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The Indiana Pacers spent much of the early season dealing with a struggling offense.
But now the offense is catching up to the defense, which has been at or near the top of the league all season.
The Pacers are averaging almost 103 points a game in their past eight games, in which they're 5-3.
The button didn't just click on for the Pacers, who host the Brooklyn Nets Monday at Bankers Life Fieldhouse.
It has been a transition period for them offensively, even though four players who started last season's playoff finale also started this season's opener.
"It's all about trust," Pacers point guard George Hill said. "Earlier, we weren't trusting each other. Now we're starting to feed off each other, share the ball a lot better and trusting each and trusting the pass."
The Pacers may get their fifth starter from last season -- Danny Granger -- back as early as Wednesday against the Charlotte Bobcats.
Granger, out all season with a left knee injury, went through his first full-court practice Sunday.
The Pacers must decide if it's important for Granger to play before the All-Star break next weekend or wait until Feb. 20 against the New York Knicks.
Granger is staying in Indianapolis over the break to continue working out.
"I thought he looked great," Pacers coach Frank Vogel said about Granger's first extensive practice. "We have to see how his body responds, obviously. Have him go through another practice Tuesday and see where we're at. I think it could be helpful to get his feet wet on Wednesday, but we have to make sure he feels good."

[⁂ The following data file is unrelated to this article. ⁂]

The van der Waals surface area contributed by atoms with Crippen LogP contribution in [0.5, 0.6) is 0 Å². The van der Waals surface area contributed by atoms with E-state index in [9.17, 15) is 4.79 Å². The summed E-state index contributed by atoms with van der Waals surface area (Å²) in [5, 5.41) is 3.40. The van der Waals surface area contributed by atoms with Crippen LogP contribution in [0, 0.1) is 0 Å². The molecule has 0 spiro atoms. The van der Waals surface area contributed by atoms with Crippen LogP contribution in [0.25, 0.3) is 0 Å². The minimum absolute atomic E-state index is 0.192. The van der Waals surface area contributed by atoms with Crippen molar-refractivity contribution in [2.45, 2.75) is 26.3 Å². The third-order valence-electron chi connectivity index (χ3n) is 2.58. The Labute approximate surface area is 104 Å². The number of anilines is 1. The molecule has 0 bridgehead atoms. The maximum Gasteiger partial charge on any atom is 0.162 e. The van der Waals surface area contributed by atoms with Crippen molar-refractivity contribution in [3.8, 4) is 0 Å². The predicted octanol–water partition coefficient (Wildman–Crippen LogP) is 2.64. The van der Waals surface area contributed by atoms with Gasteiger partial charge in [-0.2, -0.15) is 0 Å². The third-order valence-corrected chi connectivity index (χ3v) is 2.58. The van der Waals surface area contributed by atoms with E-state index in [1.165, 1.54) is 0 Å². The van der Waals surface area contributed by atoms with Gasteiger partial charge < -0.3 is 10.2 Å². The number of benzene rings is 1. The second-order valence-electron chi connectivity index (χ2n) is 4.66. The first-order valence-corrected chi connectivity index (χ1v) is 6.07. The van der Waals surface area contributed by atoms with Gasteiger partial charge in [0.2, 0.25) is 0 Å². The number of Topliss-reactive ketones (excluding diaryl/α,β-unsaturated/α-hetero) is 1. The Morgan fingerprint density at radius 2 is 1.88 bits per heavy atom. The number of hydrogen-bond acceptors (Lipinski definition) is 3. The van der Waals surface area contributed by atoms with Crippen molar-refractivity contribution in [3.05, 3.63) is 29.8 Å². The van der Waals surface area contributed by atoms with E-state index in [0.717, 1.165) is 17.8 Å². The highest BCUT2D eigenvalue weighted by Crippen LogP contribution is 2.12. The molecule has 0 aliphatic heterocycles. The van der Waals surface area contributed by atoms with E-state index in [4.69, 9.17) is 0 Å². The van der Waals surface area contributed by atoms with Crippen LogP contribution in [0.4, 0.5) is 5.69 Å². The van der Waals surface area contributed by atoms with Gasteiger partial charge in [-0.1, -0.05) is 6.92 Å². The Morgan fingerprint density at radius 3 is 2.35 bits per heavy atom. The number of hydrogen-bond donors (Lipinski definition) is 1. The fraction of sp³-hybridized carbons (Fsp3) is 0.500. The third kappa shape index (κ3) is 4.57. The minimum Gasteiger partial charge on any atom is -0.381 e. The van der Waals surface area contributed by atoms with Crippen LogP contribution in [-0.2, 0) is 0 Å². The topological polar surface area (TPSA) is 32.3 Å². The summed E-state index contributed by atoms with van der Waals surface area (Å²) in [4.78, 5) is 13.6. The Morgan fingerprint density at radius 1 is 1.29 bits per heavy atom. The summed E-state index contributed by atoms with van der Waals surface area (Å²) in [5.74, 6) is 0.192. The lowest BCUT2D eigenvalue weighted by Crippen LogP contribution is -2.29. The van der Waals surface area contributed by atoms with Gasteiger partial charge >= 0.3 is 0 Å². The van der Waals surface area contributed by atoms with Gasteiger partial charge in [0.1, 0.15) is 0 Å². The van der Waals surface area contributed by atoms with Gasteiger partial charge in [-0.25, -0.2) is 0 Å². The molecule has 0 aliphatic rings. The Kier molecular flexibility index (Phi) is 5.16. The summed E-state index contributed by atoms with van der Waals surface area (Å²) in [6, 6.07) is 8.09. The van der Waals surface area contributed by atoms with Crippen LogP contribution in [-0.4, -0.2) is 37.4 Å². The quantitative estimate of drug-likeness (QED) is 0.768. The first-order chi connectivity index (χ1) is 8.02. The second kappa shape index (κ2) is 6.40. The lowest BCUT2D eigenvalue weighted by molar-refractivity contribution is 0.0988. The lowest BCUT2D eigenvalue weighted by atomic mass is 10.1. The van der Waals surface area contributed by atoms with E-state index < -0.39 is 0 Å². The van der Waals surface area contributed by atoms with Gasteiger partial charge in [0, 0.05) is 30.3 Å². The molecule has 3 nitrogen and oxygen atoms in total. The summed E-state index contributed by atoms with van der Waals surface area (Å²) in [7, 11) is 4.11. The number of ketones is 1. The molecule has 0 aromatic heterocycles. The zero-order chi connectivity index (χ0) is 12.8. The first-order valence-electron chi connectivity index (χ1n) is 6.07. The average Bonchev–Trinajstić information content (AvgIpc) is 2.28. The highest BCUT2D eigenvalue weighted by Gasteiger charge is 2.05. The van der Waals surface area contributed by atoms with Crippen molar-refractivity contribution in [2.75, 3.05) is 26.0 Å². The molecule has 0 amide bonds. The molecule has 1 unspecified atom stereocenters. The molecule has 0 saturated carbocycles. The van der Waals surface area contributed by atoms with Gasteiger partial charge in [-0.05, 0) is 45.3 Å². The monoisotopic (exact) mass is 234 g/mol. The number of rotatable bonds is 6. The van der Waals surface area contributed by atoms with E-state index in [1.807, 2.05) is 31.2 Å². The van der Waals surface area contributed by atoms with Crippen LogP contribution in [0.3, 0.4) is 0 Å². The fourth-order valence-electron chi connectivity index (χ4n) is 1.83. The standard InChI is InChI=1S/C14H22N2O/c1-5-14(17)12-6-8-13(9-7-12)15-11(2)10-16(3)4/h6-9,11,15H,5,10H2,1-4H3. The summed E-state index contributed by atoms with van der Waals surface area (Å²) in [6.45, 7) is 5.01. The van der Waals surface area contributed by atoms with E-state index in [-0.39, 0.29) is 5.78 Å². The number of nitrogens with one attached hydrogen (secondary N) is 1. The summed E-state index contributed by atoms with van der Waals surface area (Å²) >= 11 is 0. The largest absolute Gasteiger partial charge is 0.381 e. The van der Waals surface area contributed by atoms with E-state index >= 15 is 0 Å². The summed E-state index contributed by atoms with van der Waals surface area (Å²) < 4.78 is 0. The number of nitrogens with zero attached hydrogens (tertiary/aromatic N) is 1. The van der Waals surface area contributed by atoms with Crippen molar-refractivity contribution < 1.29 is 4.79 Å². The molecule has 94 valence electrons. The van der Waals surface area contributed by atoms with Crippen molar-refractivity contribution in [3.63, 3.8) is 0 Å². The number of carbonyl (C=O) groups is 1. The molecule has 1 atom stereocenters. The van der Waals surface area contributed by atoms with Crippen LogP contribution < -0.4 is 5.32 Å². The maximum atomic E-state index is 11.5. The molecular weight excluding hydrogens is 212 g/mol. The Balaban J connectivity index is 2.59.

There will likely be another transition period for the Pacers once Granger returns, but they know he'll only help an offense that is near the bottom of the league scoring (92.8).
The Pacers had problems overcoming Granger's absence earlier this season because he led them in scoring five years in a row.
That led to players trying to do too much or not enough.
Paul George went from being the fourth scoring option -- behind Granger, David West and Roy Hibbert -- to being the primary threat. Hibbert's offensive struggles have been well documented this season, leading to more pressure for West and the perimeter players.
"I think that's just what teams go through," Hill said. "Egos have to be left behind. You have to have one common denominator, and that's the team winning. I think early in the season we had a little bit of (thinking team first), but it wasn't full throttle. We know we're getting there."
The Pacers are shooting 43 percent from the field this season, but they've surpassed that percentage in seven of their past eight games. They shot 39 percent against Philadelphia in their third game in as many nights last week.
"Buying into the ball movement that we've preaching all year. It starts there," Vogel said. "Our execution is growing, we're playing faster, we're getting the ball advanced up the court faster and we're getting it moved side to side. When we get into the paint, we don't have a selfish mind frame. Let's see who I can find that's open."